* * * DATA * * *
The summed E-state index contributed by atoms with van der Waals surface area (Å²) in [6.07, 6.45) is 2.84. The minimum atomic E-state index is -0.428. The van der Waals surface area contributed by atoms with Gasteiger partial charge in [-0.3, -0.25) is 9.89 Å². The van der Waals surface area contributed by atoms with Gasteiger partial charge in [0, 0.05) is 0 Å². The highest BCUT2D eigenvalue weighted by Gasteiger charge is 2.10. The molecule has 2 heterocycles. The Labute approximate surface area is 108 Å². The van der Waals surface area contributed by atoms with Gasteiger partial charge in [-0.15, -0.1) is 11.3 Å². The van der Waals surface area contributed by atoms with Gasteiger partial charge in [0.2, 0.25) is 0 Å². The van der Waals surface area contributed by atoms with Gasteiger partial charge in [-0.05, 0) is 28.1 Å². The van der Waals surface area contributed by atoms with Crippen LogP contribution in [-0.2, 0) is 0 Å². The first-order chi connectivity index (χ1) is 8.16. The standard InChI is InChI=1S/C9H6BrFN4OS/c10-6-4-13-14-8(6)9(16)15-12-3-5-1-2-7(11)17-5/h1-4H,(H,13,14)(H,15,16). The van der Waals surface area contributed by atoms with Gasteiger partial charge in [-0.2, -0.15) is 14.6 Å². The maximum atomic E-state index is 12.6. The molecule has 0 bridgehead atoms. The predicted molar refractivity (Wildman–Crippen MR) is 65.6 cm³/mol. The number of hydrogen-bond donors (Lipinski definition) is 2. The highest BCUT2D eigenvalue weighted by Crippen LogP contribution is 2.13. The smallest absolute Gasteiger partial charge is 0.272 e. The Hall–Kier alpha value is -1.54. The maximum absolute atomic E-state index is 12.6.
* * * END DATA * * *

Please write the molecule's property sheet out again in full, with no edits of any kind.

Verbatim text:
The summed E-state index contributed by atoms with van der Waals surface area (Å²) in [6.07, 6.45) is 2.84. The minimum atomic E-state index is -0.428. The van der Waals surface area contributed by atoms with Gasteiger partial charge in [-0.3, -0.25) is 9.89 Å². The van der Waals surface area contributed by atoms with Gasteiger partial charge in [0, 0.05) is 0 Å². The highest BCUT2D eigenvalue weighted by Gasteiger charge is 2.10. The molecule has 2 heterocycles. The Labute approximate surface area is 108 Å². The van der Waals surface area contributed by atoms with Gasteiger partial charge in [-0.15, -0.1) is 11.3 Å². The van der Waals surface area contributed by atoms with Gasteiger partial charge in [0.2, 0.25) is 0 Å². The van der Waals surface area contributed by atoms with Gasteiger partial charge in [-0.05, 0) is 28.1 Å². The van der Waals surface area contributed by atoms with Crippen LogP contribution in [-0.2, 0) is 0 Å². The first-order chi connectivity index (χ1) is 8.16. The standard InChI is InChI=1S/C9H6BrFN4OS/c10-6-4-13-14-8(6)9(16)15-12-3-5-1-2-7(11)17-5/h1-4H,(H,13,14)(H,15,16). The van der Waals surface area contributed by atoms with Gasteiger partial charge in [-0.2, -0.15) is 14.6 Å². The maximum atomic E-state index is 12.6. The molecule has 0 bridgehead atoms. The predicted molar refractivity (Wildman–Crippen MR) is 65.6 cm³/mol. The number of hydrogen-bond donors (Lipinski definition) is 2. The highest BCUT2D eigenvalue weighted by Crippen LogP contribution is 2.13. The smallest absolute Gasteiger partial charge is 0.272 e. The Hall–Kier alpha value is -1.54. The maximum absolute atomic E-state index is 12.6.